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You say this all happened just yesterday. Poor cat needs time to learn to trust you again. In a week or two she'll make great progress - the more time you can interact with her positively with treats and praise the better. If she can safely remain an outside cat at your house, that would be OK, though it would be preferable to bring her in. Get her fixed as soon as possible. Thank you for caring for her. She would have had zero chance at the pound.
 

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Absolutely not a lost cause. If she was friendly enough to be pet and even picked up before it's just a matter of regaining trust. She might not even be a true feral but a stray who's been separated from her last family for so long she's returned to being a little wild. Genuine ferals usually won't let you get anywhere near them and tend to come out at night only. So I think you have reason for hope.

Since even seeing the pest controller and then being roughly handled, caged and relocated her world has turned upside down. I think what you are seeing is definitely fear aggression. In her mind she is a prisoner of war not a creature that has been saved from death row.

Is she secure in the outdoor cubby house? I'm not sure what a cubby house is but here we have these plastic little houses for kids to play in. If it is similar I worry that she might dash out the door when it's opened and it might be hard or impossible to trap her again. This will be a problem since you haven't had a chance to spay her yet.

Check and see if there are cat rescue organizations in your area. These might not have a facility like a cat shelter but be run by volunteers who foster. Some fosterers specialize in socializing/ rehabbing semi-ferals and strays.

If you want to do it yourself we generally use cat cages with brought in strays. They are spayed and neutered and vaccinated and then kept for recovery in these cages. If the cat is deemed possibly homeable then the cat is kept in the cage until it has a chance to acclimate and come to view the cage as a safe area. Then gradually it can be let out in a secure room. If there are places in the room the cat can hide in they will find it and I guarantee they will be an invisible cat that will never give you the opportunity to get close to so I block off anything the cat might use as a hidey hole so they have to use their cage or cat furniture for their hiding.

Getting a scared semi-feral stray to come around can take time. Go slow. Read up on how to socialize cats but whereas with kittens interactive toys (wand toys) are good tools adult ferals don't understand toys and might become frightened by them. You could give her ping pong balls or quiet ball or catnip toys but leave them for her to figure out on her own until she gains your trust.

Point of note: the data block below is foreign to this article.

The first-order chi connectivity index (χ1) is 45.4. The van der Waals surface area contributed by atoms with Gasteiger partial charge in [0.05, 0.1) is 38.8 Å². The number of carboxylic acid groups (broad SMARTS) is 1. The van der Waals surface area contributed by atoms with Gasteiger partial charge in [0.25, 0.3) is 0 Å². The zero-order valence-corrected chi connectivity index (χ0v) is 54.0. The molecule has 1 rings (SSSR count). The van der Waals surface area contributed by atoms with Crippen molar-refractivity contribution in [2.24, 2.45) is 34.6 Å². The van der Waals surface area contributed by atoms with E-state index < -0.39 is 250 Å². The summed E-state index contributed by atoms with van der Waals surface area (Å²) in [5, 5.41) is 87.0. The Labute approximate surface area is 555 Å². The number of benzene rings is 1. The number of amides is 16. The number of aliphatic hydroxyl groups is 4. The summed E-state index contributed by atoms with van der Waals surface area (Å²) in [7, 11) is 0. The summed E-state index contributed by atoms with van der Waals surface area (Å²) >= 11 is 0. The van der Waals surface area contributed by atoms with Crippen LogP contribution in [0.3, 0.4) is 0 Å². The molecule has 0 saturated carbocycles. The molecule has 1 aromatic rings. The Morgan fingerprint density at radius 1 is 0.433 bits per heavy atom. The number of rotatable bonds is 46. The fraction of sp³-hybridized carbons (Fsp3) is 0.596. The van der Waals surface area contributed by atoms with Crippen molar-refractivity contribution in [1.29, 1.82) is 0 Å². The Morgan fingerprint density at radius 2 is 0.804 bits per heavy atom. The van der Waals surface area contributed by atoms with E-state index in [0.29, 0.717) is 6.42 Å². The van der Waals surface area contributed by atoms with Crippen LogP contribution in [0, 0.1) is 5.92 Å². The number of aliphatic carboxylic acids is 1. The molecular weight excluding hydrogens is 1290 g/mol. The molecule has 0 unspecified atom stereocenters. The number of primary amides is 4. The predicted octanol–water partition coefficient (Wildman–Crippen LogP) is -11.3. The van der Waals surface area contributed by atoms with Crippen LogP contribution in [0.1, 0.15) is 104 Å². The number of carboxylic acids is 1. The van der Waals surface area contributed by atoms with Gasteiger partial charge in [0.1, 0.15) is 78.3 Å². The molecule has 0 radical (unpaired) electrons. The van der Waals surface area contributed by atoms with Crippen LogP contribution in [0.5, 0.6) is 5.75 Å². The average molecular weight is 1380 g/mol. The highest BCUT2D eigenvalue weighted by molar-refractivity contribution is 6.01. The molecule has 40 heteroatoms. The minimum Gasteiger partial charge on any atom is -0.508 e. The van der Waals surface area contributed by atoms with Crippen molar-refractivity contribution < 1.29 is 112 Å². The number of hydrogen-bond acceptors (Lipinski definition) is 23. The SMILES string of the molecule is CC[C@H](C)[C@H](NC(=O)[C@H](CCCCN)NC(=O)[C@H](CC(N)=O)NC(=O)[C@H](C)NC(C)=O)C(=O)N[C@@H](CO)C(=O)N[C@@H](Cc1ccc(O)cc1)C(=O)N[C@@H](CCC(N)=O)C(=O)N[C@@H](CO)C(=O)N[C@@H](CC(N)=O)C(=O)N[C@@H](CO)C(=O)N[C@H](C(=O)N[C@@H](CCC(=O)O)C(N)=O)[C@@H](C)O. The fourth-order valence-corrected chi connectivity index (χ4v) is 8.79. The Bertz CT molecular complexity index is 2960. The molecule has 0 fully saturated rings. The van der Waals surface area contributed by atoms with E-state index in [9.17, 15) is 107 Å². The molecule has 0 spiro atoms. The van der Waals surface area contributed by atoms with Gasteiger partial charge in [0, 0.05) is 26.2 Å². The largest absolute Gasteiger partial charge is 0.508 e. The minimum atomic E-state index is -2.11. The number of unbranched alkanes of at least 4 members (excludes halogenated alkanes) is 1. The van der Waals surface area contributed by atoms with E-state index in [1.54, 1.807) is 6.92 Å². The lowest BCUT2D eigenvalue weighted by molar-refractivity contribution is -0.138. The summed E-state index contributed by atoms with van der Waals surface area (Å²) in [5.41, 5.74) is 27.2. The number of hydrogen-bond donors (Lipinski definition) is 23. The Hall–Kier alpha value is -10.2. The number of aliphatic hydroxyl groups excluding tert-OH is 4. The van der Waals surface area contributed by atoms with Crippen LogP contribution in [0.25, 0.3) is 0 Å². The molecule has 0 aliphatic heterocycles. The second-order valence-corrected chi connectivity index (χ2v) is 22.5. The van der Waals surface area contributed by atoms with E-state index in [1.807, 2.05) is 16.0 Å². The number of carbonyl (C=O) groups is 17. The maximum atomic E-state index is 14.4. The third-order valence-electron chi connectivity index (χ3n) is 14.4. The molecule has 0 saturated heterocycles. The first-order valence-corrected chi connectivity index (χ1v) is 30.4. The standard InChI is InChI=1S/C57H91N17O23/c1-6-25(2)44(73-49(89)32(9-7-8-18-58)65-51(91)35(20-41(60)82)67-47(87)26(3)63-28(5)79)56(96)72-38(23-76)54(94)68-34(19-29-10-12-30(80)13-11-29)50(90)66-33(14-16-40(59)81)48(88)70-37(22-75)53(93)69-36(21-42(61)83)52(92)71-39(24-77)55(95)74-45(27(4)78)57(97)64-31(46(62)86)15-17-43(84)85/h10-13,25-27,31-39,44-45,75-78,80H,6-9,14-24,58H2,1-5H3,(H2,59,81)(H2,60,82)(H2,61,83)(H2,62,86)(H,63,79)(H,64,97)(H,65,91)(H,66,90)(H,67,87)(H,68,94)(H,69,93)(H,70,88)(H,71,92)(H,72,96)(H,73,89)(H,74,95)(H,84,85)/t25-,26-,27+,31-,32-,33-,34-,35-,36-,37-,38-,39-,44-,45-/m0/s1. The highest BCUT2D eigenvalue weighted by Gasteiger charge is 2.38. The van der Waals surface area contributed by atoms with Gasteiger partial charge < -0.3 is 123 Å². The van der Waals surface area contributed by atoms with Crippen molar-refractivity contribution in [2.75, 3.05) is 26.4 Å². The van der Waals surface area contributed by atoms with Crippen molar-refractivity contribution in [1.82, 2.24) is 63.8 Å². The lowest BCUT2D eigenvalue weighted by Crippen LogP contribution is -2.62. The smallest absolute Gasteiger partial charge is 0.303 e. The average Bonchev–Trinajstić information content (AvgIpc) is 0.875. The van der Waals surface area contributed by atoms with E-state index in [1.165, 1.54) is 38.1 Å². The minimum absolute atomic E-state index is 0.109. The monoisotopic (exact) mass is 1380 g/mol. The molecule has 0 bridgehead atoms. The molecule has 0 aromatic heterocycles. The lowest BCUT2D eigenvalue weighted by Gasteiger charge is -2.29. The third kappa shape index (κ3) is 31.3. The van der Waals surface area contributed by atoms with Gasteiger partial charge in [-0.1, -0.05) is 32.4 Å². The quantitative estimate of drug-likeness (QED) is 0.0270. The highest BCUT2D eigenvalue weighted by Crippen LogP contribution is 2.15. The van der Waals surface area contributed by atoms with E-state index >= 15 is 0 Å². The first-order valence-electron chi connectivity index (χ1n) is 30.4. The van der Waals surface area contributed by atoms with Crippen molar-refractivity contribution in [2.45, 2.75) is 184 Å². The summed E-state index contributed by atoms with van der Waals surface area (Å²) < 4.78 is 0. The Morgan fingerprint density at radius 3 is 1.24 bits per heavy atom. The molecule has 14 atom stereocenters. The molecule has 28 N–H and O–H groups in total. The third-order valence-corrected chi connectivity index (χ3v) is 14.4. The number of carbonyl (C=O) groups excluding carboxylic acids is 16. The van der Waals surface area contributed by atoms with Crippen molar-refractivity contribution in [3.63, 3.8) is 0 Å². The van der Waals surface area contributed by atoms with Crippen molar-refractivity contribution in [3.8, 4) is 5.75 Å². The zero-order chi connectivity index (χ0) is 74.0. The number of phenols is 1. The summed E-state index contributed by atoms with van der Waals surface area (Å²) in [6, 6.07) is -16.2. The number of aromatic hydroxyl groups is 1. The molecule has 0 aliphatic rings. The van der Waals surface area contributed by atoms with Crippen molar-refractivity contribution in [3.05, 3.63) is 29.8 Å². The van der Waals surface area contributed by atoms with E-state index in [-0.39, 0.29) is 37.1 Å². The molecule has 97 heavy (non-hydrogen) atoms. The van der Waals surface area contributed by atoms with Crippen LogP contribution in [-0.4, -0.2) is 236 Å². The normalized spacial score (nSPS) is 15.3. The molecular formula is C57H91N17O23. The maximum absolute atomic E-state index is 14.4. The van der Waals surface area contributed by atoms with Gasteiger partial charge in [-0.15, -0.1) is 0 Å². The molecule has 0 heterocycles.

Again the only way she will calm down is with time. Before you approach the cubby house speak softly to her. If she hears you coming she is getting anxious at least if she hears your voice she will eventually associate your voice with food and won't be on high alert when you bring in the food.

Good luck and please keep us updated!
 

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Discussion Starter #7
Thanks to everyone who has given me some suggestions so far. I forgot to mention that my kids have given the cat the temporary name of Cleopatra. She is a calico cat.

Before I give you all an update, I just want to explain what a cubby house is. I don't know what the name for them is in America, but I am quite certain that you have them. Sometimes cubby houses can be small plastic things, but most of the time they are wooden. Our cubby house is one of the wooden ones. They are small houses designed for children to play in. I suppose they are similar to a club house or a tree house.

This particular cubby house is about the same size as a small shed. Once the door and window are closed, it is completely secure. There is of course a chance that she could make a run for it when I open the door to give her food, but she has not attempted this so far.

To give you all an update, there has been a slight improvement. She doesn't seem to mind my husband going in there anymore, but she still hates the sight of me and is back to lunging at me if I look at her.

She has perched herself up on a high ledge, and a couple of times when I have looked in through the window I have seen her half asleep. Perhaps the Feline Tranquil Formula has calmed her a little, but I would still regard her as quite aggressive and dangerous at this stage.